The extras are many, often including the two lead child actors, Will Poulter and Bill Milner, the writer/director, Garth Jennings, and the producer, Nick Goldsmith. They all collaborate on a commentary which is more fun than it should be with Jennings taking the mickey out of Cameron Crowe's commentary for Vanilla Sky throughout with improvised and highly inappropriate music. All four enjoy the fact that the adults were getting the kids to do all the things they shouldn't - smoking, shoplifting and bootlegging - and this is one of the more entertaining tracks I have heard in a while with adults larking more than the kids.
All four discuss the film around a kitchen table in the making of which includes audition footage and a tour of Jennings and Goldsmith's production offices situated on barges. Jennings reveals that the tale is inspired by his own love of Rambo: First Blood which was a forbidden fruit of his childhood and the two leads talk about getting cast and learning film jargon. Poulter and Milner are interviewed again for another piece, and seem worldly wise about the idea that acting will be a proper career for them. Jessica Hynes is interviewed separately and talks about liking the script, and expecting not to get the part.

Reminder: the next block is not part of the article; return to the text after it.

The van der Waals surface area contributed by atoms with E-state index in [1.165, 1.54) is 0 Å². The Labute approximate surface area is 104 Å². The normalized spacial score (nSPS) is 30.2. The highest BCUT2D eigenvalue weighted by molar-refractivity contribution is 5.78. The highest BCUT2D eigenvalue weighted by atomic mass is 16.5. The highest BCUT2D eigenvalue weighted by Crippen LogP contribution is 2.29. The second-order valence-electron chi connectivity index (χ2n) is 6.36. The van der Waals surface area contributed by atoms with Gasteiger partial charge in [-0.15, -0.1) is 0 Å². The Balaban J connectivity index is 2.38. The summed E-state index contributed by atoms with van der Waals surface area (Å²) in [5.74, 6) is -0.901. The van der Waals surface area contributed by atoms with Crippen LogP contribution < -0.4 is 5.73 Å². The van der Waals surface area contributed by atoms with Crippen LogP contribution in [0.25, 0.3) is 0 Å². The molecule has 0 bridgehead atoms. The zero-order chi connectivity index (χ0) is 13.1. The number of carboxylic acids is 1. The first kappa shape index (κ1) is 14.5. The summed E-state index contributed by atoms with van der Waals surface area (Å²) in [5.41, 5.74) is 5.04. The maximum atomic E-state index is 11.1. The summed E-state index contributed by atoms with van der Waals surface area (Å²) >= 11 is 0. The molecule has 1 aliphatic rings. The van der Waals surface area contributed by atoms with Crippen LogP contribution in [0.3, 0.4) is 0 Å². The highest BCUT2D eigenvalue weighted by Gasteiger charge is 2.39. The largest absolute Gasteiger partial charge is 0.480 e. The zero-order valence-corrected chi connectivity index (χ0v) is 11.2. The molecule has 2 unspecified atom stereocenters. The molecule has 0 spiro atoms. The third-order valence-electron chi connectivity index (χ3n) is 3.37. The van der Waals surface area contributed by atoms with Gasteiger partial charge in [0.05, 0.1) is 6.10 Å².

Some deleted footage of a particularly boring geography lesson is included with the film's trailer as the last two directly film related extras. In addition, one of Jennings' Rambo influenced home movies, Aron Part one, is included as is a home movie by some people called the Dunn Family which won a US competition. The latter piece is all about spies and fights, but the check disc copy that I had didn't really explain why this had been included.
There is a single main menu from which all options are available which is an animated version of Will's drawings from the film. It is a novel idea and quite cute but switching between extras is more difficult than I would have liked.
A film about growing up which will appeal to those of you who learned to love movies in your adolescence, and that will remind many of the experimentation and wickedness which you got away with back then. This is a fine release for those with Region B players.
Last updated: 18/04/2018 22:41:37